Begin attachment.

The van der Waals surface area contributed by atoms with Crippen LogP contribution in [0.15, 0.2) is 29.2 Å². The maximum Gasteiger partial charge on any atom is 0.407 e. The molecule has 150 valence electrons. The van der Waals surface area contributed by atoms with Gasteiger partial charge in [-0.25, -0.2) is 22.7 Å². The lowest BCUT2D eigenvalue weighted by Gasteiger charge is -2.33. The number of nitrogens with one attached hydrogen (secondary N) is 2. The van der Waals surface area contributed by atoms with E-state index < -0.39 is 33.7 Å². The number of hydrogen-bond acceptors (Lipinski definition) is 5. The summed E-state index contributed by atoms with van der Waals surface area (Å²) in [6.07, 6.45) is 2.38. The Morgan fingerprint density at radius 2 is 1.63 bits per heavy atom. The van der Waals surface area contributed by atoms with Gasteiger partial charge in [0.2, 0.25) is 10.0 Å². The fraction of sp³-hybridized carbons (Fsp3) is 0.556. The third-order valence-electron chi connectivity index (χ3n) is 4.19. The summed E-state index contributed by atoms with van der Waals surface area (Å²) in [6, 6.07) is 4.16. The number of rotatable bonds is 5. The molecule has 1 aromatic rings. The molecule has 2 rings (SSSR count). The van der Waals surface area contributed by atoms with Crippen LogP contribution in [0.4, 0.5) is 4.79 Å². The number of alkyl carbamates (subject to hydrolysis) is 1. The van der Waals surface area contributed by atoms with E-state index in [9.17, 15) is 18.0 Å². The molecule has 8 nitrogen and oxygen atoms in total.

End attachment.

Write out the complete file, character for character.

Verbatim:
The van der Waals surface area contributed by atoms with Crippen LogP contribution in [0.15, 0.2) is 29.2 Å². The maximum Gasteiger partial charge on any atom is 0.407 e. The molecule has 150 valence electrons. The van der Waals surface area contributed by atoms with Gasteiger partial charge in [-0.25, -0.2) is 22.7 Å². The lowest BCUT2D eigenvalue weighted by Gasteiger charge is -2.33. The number of nitrogens with one attached hydrogen (secondary N) is 2. The van der Waals surface area contributed by atoms with E-state index < -0.39 is 33.7 Å². The number of hydrogen-bond acceptors (Lipinski definition) is 5. The summed E-state index contributed by atoms with van der Waals surface area (Å²) in [6.07, 6.45) is 2.38. The Morgan fingerprint density at radius 2 is 1.63 bits per heavy atom. The van der Waals surface area contributed by atoms with Gasteiger partial charge in [0.2, 0.25) is 10.0 Å². The fraction of sp³-hybridized carbons (Fsp3) is 0.556. The third-order valence-electron chi connectivity index (χ3n) is 4.19. The summed E-state index contributed by atoms with van der Waals surface area (Å²) in [6, 6.07) is 4.16. The number of rotatable bonds is 5. The molecule has 1 aromatic rings. The molecule has 2 rings (SSSR count). The van der Waals surface area contributed by atoms with Crippen LogP contribution in [0.4, 0.5) is 4.79 Å². The number of alkyl carbamates (subject to hydrolysis) is 1. The van der Waals surface area contributed by atoms with E-state index in [9.17, 15) is 18.0 Å². The molecule has 8 nitrogen and oxygen atoms in total.